I've always felt that a good day doesn't get started until there's a chance to laugh, and this trip proved the point. At breakfast together each morning we laughed and laughed and laughed, mostly due to the quick wit and keen insights of tour Producer and YAC President Mark Dollhopf '77, and invariably the day turned out to be terrific. Mark's leadership has been truly remarkable, combining a deep sense of our mission, a charismatic style in guiding us toward those goals, excellent judgment and prioritizing in tense, demanding situations (e.g., getting to JFK when our buses have been cancelled because of the Blizzard). He embodies the message we bring to those we encounter with impeccable panache and confidence.
We found out on Friday upon arriving in New Haven that Yale had hired him away from Janus Development, the non-profit fundraising and strategic planning firm that he headed, to be the new head of AYA (Association of Yale Alumni). To the extent that his participation in YAC future endeavors is decreased, he'll be missed, but that is AYA's gain.
Although the core of the Yale Alumni Chorus participants are former Yale Glee Club members, our numbers are supplemented by wives and friends of past YGC 'ers, and some exceptional singers (especially sopranos and altos) that have been recruited to assure that our choral sound meets the demands of our performances. This includes Yale graduates who sang at Yale but were not in YGC, but whose experiences there or since have qualified them. Although I put aside singing after sophomore year at Yale to concentrate time and energy elsewhere, I returned to singing in the late-eighties joining The Orpheus Club of Philadelphia, a men's chorus with a rich history dating back to 1872. It was a real thrill for me to renew my connection with Yale singing by going on this trip, and I especially enjoyed the time spent with my classmates.
I will long remember the dogged determination and amazing stamina of our group to finish learning two complete concerts after losing two important rehearsals due to transportation difficulties (only one piece was common to both concerts), especially considering that all of our singing at the Barbican in London was in Russian. It was very challenging, but I'm immensely proud of how we met that challenge.
YAC's next tour will be to Rotterdam in September 2006 to sing at the Gergiev Festival with the Rotterdam Philharmonic, and Valery Gergiev, a famously exciting international conductor described as the "hottest" conductor in the world today by a noted music scholar. Our performance will be at the final concert of the Festival, featuring Beethoven's Ninth Symphony.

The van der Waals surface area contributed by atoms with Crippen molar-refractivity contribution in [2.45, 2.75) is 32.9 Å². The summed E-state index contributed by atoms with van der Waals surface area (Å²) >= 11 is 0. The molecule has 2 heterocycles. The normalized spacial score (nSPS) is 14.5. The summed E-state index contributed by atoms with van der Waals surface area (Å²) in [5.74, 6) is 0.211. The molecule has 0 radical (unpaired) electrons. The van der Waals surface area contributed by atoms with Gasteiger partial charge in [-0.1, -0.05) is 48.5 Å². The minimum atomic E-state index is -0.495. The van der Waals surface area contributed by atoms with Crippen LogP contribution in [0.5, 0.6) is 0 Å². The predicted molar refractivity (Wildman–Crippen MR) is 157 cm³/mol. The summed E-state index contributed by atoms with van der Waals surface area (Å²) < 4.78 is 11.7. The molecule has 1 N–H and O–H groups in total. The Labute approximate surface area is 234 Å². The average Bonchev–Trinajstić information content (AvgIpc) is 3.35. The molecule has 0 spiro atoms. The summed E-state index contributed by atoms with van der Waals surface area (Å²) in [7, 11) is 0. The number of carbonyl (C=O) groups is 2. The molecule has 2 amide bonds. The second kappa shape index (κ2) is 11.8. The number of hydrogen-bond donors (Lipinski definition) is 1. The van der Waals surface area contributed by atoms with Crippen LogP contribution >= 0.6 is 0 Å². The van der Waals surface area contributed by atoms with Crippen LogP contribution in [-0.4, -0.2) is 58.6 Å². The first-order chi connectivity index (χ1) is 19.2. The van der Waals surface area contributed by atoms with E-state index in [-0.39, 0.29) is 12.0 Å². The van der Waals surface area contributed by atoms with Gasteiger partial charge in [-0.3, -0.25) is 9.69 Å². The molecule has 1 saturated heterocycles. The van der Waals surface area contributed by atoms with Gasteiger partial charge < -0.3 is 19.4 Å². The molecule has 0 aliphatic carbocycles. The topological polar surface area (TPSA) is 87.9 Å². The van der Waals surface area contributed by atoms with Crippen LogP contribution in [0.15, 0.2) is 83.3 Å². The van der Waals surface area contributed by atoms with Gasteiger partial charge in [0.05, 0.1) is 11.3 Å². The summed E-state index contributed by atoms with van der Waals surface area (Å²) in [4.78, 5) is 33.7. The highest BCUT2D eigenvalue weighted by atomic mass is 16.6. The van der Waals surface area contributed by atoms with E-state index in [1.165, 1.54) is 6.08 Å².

The companion piece to this story called "Getting to Cambridge" reads like a travel nightmare, but amazingly (and to the surprise of BA personnel and others), we kept our cool, stayed civil, and actually managed to keep having fun. These facts say something important about the camaraderie and positive energy that is a big part of the Yale Alumni Chorus. It's what enables us to be successful with our mission, to spread the joy we feel in our singing, not just with the sound of our voices, but with the look on our faces, and all that we say to those we encounter. Interacting with the singers from Cambridge was a critical part of this trip, and from what I witnessed, we did that very well.
So, while this piece has focused mostly on the Yale Alumni Chorus trip to England, much more is happening at Yale and elsewhere that demonstrates the thriving state of the Yale's singing tradition. Briefly: (1) the current Yale Glee Club is on the cutting edge of what's happening in choral music (I've heard them twice recently, and some of their new music is enthralling); (2) enthusiasm for singing among undergraduate students is at a high point; (3) the Yale School of Music has added some exciting new graduate programs in choral conducting and choral music, and a graduate semi-professional chorus is a part of this endeavor; and (4) subsets of the Yale Alumni Chorus in various cities are staging their own events, such as the recent Choral Festival Weekend in the Boston area, and the performance of the Washington YAC contingent at the National Cathedral April 1st Memorial Service for Sen. William Proxmire. I participated in both the Boston and Washington events, and there were many out-of-towners doing the same.
Yale's singing tradition is alive and well, and always open to new participants. Thank you, Louie, for inviting me back to be a part of it, and I hereby extend the same invitation to any of you who are reading this. By the way, many YAC participants bring spouses, significant others and/or children, some of whom qualify to sing with us. As I said at the top, it's a blast!
Yale Alumni Chorus performing in Barbican Hall London
with Dmitri Hvorotovsky on Feb 17, 2006
Onward to the photos or to "Getting to Cambridge". For the complete set of Skip's photos of the trip, visit www.yale62.smugmug.com.
(Skip's email address is firstname.lastname@example.org.)